Missoula City Council candidate Drew Iverson stands on Daly Avenue, near the heart of Ward 3. Iverson knocked on as many doors in this ward as possible this summer, campaigning mainly on lowering taxes.

A recent University of Montana graduate is running this fall against an incumbent council member for Missoula City Council.

Drew Iverson graduated in the fall of 2018 with a political science degree from UM. He started campaigning in May 2019 to represent Ward 3 in Missoula, consisting of the Riverfront, Rose Park and University District neighborhoods. Iverson is running against incumbent council member Gwen Jones as an un- endorsed nonpartisan. Iverson said this matchup is difficult in itself.

“It makes me feel like David versus Goliath to be honest,” said Iverson. “It’s definitely going be to hard. But, it’s going to be worth my while because I’m serving the people.”

Iverson survived the City Council primaries held on Sept. 10, outlasting Dakota Hileman, a current UM student. The candidates in Ward 3 are vying for one of two open seats on Missoula City Council. Council member Heather Harp will hold the other seat for Ward 3 until 2022.

“By no means am I any expert,” Iverson said. “I still have a lot to learn, but I’m just kind of excited that I am at where I’m at.”

Iverson’s interest isn’t recent. He recalled looking at the clock the moment he became interested in politics — Thursday, Jan. 22, 2015, at 6:30 p.m. He joined MontPIRG and ASUM when he attended the University. As a senator, he pushed to expand student parking on cam- pus. This expansion wasn’t successful because of the University’s geographical limits, he said. While only serving on ASUM for one semester, Iverson said he learned how to be flexible with ideas that weren’t his own and adjusted to the organization of meetings. This gave Iverson an idea about what politics would look like after college.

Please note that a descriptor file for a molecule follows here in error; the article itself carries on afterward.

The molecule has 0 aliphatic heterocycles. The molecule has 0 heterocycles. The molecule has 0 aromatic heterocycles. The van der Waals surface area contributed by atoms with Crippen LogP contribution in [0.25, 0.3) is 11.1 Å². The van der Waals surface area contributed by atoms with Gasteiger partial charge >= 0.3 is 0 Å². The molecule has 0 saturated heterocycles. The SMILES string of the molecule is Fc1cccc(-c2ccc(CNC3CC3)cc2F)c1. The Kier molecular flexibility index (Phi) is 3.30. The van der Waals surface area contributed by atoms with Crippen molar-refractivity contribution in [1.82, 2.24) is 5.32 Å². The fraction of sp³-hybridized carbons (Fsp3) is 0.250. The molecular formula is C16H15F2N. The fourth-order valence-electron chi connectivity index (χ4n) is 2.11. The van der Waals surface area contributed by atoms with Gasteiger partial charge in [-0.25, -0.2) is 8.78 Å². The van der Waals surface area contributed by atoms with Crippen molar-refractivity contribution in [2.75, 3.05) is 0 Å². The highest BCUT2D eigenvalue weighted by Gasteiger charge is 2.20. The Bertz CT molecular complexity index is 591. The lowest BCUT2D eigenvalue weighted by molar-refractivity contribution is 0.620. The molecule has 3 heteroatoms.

“Nobody was more skeptical of me than myself when I first started,” Iverson said. about the beginning of his campaign. “But the more I progress, the more it seems like those doubts slowly go away.”

Iverson started going door-to-door in July 2019, speaking with homeowners about what issues mattered to them, he said. He chose to focus on lowering property taxes in Missoula, putting more public recycling bins in Ward 3 and improving snow removal during the winter months. He also hopes to fix roads in Ward 3. While he’s flexible with most of his goals, one thing Iverson is certain of is his relatability.

He said he knows what it is like to work a minimum wage job and attend school full time. Whether it’s paying rent or paying off student loans, Iverson hopes to alleviate that stress for students in Ward 3 by lowering housing costs.

Iverson said the relationship Ward 3 has with the University is something that can be enhanced. If elected, he said there’s no reason why bettering Ward 3 for students won’t help the University as well.

“If I do happen to win the election, I want to run for governor after I get done with my term at city council,” he said. “I want to keep this momentum going.”

Iverson will be meeting at the Missoula Senior Center on Thursday, Oct. 10. Ballots for the Missoula city general election will be mailed out on Oct. 16 and can be mailed in or returned to drop-off locations in Missoula.